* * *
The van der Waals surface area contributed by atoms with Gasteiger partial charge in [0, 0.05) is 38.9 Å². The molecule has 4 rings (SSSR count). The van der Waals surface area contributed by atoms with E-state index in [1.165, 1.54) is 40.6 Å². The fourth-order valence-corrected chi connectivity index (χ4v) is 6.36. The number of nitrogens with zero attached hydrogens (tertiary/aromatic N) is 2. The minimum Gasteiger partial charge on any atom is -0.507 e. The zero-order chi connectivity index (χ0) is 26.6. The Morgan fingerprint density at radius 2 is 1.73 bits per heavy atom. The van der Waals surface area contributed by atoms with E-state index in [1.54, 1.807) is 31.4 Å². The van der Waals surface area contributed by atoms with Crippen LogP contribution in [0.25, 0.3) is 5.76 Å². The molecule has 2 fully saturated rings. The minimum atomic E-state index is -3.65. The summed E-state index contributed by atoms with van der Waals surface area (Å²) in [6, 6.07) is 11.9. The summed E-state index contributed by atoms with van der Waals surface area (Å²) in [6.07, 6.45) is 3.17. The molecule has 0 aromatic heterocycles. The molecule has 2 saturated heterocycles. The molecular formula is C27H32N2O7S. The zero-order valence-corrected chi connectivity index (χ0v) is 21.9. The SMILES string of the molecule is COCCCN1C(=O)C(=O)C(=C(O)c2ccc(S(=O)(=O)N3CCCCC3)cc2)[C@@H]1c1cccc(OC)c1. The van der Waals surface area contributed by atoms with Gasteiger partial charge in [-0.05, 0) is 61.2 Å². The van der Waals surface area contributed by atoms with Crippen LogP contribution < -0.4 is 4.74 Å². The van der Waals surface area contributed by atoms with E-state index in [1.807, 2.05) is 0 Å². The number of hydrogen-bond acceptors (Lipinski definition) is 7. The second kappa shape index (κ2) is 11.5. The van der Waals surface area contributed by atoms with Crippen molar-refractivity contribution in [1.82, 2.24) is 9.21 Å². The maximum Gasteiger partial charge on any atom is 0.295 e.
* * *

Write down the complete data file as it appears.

The van der Waals surface area contributed by atoms with Gasteiger partial charge in [0, 0.05) is 38.9 Å². The molecule has 4 rings (SSSR count). The van der Waals surface area contributed by atoms with E-state index in [1.165, 1.54) is 40.6 Å². The fourth-order valence-corrected chi connectivity index (χ4v) is 6.36. The number of nitrogens with zero attached hydrogens (tertiary/aromatic N) is 2. The minimum Gasteiger partial charge on any atom is -0.507 e. The zero-order chi connectivity index (χ0) is 26.6. The Morgan fingerprint density at radius 2 is 1.73 bits per heavy atom. The van der Waals surface area contributed by atoms with E-state index in [1.54, 1.807) is 31.4 Å². The van der Waals surface area contributed by atoms with Crippen LogP contribution in [0.25, 0.3) is 5.76 Å². The molecule has 2 fully saturated rings. The minimum atomic E-state index is -3.65. The summed E-state index contributed by atoms with van der Waals surface area (Å²) in [6, 6.07) is 11.9. The summed E-state index contributed by atoms with van der Waals surface area (Å²) in [6.07, 6.45) is 3.17. The molecule has 0 aromatic heterocycles. The molecule has 2 saturated heterocycles. The molecular formula is C27H32N2O7S. The zero-order valence-corrected chi connectivity index (χ0v) is 21.9. The SMILES string of the molecule is COCCCN1C(=O)C(=O)C(=C(O)c2ccc(S(=O)(=O)N3CCCCC3)cc2)[C@@H]1c1cccc(OC)c1. The van der Waals surface area contributed by atoms with Gasteiger partial charge in [-0.05, 0) is 61.2 Å². The van der Waals surface area contributed by atoms with Crippen LogP contribution < -0.4 is 4.74 Å². The van der Waals surface area contributed by atoms with E-state index in [1.807, 2.05) is 0 Å². The number of hydrogen-bond acceptors (Lipinski definition) is 7. The second kappa shape index (κ2) is 11.5. The van der Waals surface area contributed by atoms with Crippen molar-refractivity contribution in [1.82, 2.24) is 9.21 Å². The maximum Gasteiger partial charge on any atom is 0.295 e.